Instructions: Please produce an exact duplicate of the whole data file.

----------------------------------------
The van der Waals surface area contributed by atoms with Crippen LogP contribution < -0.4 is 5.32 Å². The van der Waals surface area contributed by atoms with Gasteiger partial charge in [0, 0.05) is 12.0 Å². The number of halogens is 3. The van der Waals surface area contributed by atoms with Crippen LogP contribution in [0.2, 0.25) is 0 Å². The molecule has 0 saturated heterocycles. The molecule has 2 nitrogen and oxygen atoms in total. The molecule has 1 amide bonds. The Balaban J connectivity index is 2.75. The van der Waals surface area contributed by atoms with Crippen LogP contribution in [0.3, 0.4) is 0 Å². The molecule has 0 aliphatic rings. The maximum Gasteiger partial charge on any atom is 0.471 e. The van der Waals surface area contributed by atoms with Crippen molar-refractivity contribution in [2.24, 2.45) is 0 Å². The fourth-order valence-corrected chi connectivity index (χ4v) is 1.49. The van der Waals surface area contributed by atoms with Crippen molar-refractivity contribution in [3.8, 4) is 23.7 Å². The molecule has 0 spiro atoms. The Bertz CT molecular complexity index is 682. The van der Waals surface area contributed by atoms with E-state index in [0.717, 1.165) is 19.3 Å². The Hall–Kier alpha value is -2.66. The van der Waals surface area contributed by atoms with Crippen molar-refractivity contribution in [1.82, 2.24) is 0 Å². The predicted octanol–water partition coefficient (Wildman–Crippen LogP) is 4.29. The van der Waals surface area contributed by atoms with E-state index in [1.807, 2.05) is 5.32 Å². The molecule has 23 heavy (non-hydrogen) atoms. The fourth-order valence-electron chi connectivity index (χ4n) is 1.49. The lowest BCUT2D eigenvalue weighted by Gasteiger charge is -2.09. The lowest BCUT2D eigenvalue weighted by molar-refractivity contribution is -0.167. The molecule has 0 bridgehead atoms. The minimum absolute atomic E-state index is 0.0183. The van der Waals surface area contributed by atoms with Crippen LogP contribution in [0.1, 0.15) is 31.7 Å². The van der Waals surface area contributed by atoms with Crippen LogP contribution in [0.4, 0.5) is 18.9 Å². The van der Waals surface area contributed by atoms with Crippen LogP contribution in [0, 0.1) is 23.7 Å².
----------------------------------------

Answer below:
The van der Waals surface area contributed by atoms with Crippen LogP contribution < -0.4 is 5.32 Å². The van der Waals surface area contributed by atoms with Gasteiger partial charge in [0, 0.05) is 12.0 Å². The number of halogens is 3. The van der Waals surface area contributed by atoms with Crippen LogP contribution in [0.2, 0.25) is 0 Å². The molecule has 0 saturated heterocycles. The molecule has 2 nitrogen and oxygen atoms in total. The molecule has 1 amide bonds. The Balaban J connectivity index is 2.75. The van der Waals surface area contributed by atoms with Crippen LogP contribution in [0.3, 0.4) is 0 Å². The molecule has 0 aliphatic rings. The maximum Gasteiger partial charge on any atom is 0.471 e. The van der Waals surface area contributed by atoms with Crippen molar-refractivity contribution in [2.24, 2.45) is 0 Å². The fourth-order valence-corrected chi connectivity index (χ4v) is 1.49. The van der Waals surface area contributed by atoms with Crippen molar-refractivity contribution in [3.8, 4) is 23.7 Å². The molecule has 0 spiro atoms. The Bertz CT molecular complexity index is 682. The van der Waals surface area contributed by atoms with E-state index in [0.717, 1.165) is 19.3 Å². The Hall–Kier alpha value is -2.66. The van der Waals surface area contributed by atoms with Crippen molar-refractivity contribution in [1.82, 2.24) is 0 Å². The predicted octanol–water partition coefficient (Wildman–Crippen LogP) is 4.29. The van der Waals surface area contributed by atoms with E-state index in [1.807, 2.05) is 5.32 Å². The molecule has 23 heavy (non-hydrogen) atoms. The fourth-order valence-electron chi connectivity index (χ4n) is 1.49. The lowest BCUT2D eigenvalue weighted by Gasteiger charge is -2.09. The lowest BCUT2D eigenvalue weighted by molar-refractivity contribution is -0.167. The molecule has 0 bridgehead atoms. The minimum absolute atomic E-state index is 0.0183. The van der Waals surface area contributed by atoms with Crippen LogP contribution in [0.1, 0.15) is 31.7 Å². The van der Waals surface area contributed by atoms with Crippen LogP contribution in [0.4, 0.5) is 18.9 Å². The van der Waals surface area contributed by atoms with Crippen LogP contribution in [0, 0.1) is 23.7 Å².